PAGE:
By Buck Shott
August 4, 2010 (San Diego’s East County) – This week, our Political Wrangler brings you the lastest from those smoke-filled rooms in Washington and San Diego. Amid pressing world issues, which of your U.S. legislators has a bill to ban marijuana brownies? Who is drawing fire for cozy ties to tobacco lobbyists after backing a cigar club for legislators? Which Congressman is fighting to make it easier to send cigarettes to our troops? Did a certain Supervisor break the law in doling out $80,000 in taxpayer money to a special interest group?
GONE TO POT: Senator Dianne Feinstein (D-California) has introduced the “Saving Kids from Dangerous Drugs Act” that would increase penalties for people who distribute drugs that look like goodies or are combined with candy:
http://www.govtrack.us/congress/bill.xpd?bill=s111-258&tab=summary . Bakers beware: The website FiredogLake.com warns that the bill could land you in jail for cooking up marijuana brownies—even for medical marijuana patients. “With Congress finally taking important steps to reduce the prison population, it just doesn’t make sense to fill up those same prisons by doubling penalties for marijuana brownies,” snipes the site, which has launched a petition drive for voters to air their views to Feinstein: http://action.firedoglake.com/page/s/DiFibrownies
SMOKES FOR THE TROOPS: Rep. Duncan Hunter, meanwhile, has introduced a bill to add a loophole to a new measure that cracked down on illegal tobacco marketing via mail. Hunter’s exemption to the Prevent all Cigarette Trafficking (PACT) Act would allow family and friends to mail cigarettes and smokeless tobacco products to U.S. troops in combat zones. “Combat personnel face considerable danger every day, making small comforts all the more the important,” said Joe Kasper, aide to Hunter, a former Marine Captain who served in Afghanistan and Iraq. Apparently long-term health risks of tobacco aren't of much concern in a war zone, where short-term risks are deadly.
SMOKING OUT BILBRAY TIES TO TOBACCO LOBBYISTS : Did Congressman Brian Bilbray (R-San Diego) violate House ethics rules by sponsoring formation of a Congressional cigar club to give tobacco industry lobbyists access to legislators? “If Bilbray is saying this is about cigars, he is blowing smoke,” says his Democratic opponent, Francine Busby. She has called for an investigation, suggesting Bilbray’s actions may be illegal as well as unethical. “I think it’s about giving access to lobbyists who are giving tens of thousands of dollars. This is about going to the back door.” Exhibit A: The Congressional Cigar Association has three lobbyists on its board of directors; House ethics rules expressly prohibit this practice, the Union-Tribune reports: http://www.signonsandiego.com/news/2010/jul/23/rival-calls-review-bilbray-cigar-club/ . Bilbray has said he was unaware of the lobbying and sponsored the group to facilitate conversation about Central America and the cigar-making industry. He called Bilbray’s allegations “desperate.” To which Busby fired back: “As a former lobbyist himself, his claims that he was unaware of a lobbyist presence on the board or as sponsors in funding of lavish CCA events are impossible to believe.”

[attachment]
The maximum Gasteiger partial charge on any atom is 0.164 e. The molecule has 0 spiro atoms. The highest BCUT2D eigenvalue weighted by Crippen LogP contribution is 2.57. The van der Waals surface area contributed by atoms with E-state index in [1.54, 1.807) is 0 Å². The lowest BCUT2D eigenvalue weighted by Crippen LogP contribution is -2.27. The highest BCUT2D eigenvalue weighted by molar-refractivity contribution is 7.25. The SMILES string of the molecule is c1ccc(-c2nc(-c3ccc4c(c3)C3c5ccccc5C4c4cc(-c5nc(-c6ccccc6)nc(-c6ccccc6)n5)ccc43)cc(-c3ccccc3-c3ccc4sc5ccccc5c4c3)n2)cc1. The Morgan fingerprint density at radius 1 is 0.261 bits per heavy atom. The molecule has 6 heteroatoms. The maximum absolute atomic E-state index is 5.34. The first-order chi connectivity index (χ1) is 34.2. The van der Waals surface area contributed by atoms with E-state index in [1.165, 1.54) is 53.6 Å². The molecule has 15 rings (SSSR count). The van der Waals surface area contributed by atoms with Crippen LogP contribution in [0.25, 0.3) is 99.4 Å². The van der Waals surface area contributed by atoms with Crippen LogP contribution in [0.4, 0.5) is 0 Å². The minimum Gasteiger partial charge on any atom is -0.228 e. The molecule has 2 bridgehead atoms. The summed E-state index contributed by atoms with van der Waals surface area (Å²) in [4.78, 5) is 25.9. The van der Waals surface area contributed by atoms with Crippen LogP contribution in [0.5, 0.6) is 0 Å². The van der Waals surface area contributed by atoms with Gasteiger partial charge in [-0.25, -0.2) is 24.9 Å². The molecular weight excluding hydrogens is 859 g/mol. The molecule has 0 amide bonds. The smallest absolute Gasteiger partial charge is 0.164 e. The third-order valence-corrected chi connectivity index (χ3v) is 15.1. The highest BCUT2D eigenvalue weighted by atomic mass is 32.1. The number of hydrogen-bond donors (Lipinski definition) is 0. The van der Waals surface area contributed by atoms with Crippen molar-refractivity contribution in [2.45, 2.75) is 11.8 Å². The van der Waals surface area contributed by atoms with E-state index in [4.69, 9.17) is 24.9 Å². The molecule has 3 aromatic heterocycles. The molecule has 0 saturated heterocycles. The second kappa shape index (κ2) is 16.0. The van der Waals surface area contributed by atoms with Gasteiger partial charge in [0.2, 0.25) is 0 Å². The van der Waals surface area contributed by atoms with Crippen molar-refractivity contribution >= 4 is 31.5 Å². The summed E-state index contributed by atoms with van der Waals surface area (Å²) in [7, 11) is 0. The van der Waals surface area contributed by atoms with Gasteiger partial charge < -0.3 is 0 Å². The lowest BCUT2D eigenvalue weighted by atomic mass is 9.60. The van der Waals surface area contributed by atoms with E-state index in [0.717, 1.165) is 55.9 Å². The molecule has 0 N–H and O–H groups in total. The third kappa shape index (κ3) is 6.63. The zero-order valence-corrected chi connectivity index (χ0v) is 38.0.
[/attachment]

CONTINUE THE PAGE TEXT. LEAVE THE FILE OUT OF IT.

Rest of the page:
ZYGOTE-GATE, ANOTHER SHADY DEAL? CityBeat’s newshounds reveal that Supervisor Bill Horn doled out $80,000 in County grants—taxpayer monies—to Life Perspectives, a La-Mesa based Christian group that promotes pro-life education programs in schools. The American Civil Liberties Union says the practice may violate federal and state Constitutional requirements for separation of church and state. The curriculum includes teaching kids as young as kindergarten level about fetuses and zygotes. No word on whether pro-choice advocates may ask for an equal share of funds from a County so cash-strapped that it can’t seem to find adequate funding for fire protection services or completing construction of a library.